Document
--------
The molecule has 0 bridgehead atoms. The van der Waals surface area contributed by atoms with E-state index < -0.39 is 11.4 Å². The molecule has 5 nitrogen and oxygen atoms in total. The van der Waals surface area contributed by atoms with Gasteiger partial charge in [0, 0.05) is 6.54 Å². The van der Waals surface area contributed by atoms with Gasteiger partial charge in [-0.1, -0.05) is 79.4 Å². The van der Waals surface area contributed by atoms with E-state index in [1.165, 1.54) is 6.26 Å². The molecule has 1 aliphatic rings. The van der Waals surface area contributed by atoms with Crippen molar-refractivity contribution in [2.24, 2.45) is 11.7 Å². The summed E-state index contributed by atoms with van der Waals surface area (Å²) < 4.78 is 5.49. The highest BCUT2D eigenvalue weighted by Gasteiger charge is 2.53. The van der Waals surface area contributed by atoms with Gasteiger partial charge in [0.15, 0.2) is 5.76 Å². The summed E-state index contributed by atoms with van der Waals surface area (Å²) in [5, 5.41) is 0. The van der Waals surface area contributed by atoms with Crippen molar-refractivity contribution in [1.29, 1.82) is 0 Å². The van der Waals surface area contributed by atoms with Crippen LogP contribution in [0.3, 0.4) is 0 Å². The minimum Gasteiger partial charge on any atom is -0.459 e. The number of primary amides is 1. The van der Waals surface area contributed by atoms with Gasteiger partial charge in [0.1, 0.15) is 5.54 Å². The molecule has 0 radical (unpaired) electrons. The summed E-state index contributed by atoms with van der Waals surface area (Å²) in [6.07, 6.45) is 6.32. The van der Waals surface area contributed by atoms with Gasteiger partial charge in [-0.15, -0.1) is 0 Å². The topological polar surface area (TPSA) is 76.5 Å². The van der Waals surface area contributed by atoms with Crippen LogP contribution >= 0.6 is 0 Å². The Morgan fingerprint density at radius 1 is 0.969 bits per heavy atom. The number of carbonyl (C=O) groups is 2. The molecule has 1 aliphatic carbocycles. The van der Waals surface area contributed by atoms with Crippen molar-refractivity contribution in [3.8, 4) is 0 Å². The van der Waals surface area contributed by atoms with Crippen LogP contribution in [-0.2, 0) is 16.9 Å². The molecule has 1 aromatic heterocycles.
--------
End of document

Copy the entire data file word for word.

The molecule has 0 bridgehead atoms. The van der Waals surface area contributed by atoms with E-state index < -0.39 is 11.4 Å². The molecule has 5 nitrogen and oxygen atoms in total. The van der Waals surface area contributed by atoms with Gasteiger partial charge in [0, 0.05) is 6.54 Å². The van der Waals surface area contributed by atoms with Gasteiger partial charge in [-0.1, -0.05) is 79.4 Å². The van der Waals surface area contributed by atoms with E-state index in [1.165, 1.54) is 6.26 Å². The molecule has 1 aliphatic rings. The van der Waals surface area contributed by atoms with Crippen molar-refractivity contribution in [2.24, 2.45) is 11.7 Å². The summed E-state index contributed by atoms with van der Waals surface area (Å²) < 4.78 is 5.49. The highest BCUT2D eigenvalue weighted by Gasteiger charge is 2.53. The van der Waals surface area contributed by atoms with Gasteiger partial charge in [0.15, 0.2) is 5.76 Å². The summed E-state index contributed by atoms with van der Waals surface area (Å²) in [5, 5.41) is 0. The van der Waals surface area contributed by atoms with Crippen molar-refractivity contribution in [1.29, 1.82) is 0 Å². The van der Waals surface area contributed by atoms with Crippen LogP contribution in [0.3, 0.4) is 0 Å². The minimum Gasteiger partial charge on any atom is -0.459 e. The number of primary amides is 1. The van der Waals surface area contributed by atoms with Gasteiger partial charge in [0.1, 0.15) is 5.54 Å². The molecule has 0 radical (unpaired) electrons. The summed E-state index contributed by atoms with van der Waals surface area (Å²) in [6.07, 6.45) is 6.32. The van der Waals surface area contributed by atoms with Gasteiger partial charge in [-0.15, -0.1) is 0 Å². The topological polar surface area (TPSA) is 76.5 Å². The van der Waals surface area contributed by atoms with Crippen LogP contribution >= 0.6 is 0 Å². The Morgan fingerprint density at radius 1 is 0.969 bits per heavy atom. The number of carbonyl (C=O) groups is 2. The molecule has 1 aliphatic carbocycles. The van der Waals surface area contributed by atoms with Crippen molar-refractivity contribution in [3.8, 4) is 0 Å². The van der Waals surface area contributed by atoms with Crippen LogP contribution in [-0.2, 0) is 16.9 Å². The molecule has 1 aromatic heterocycles.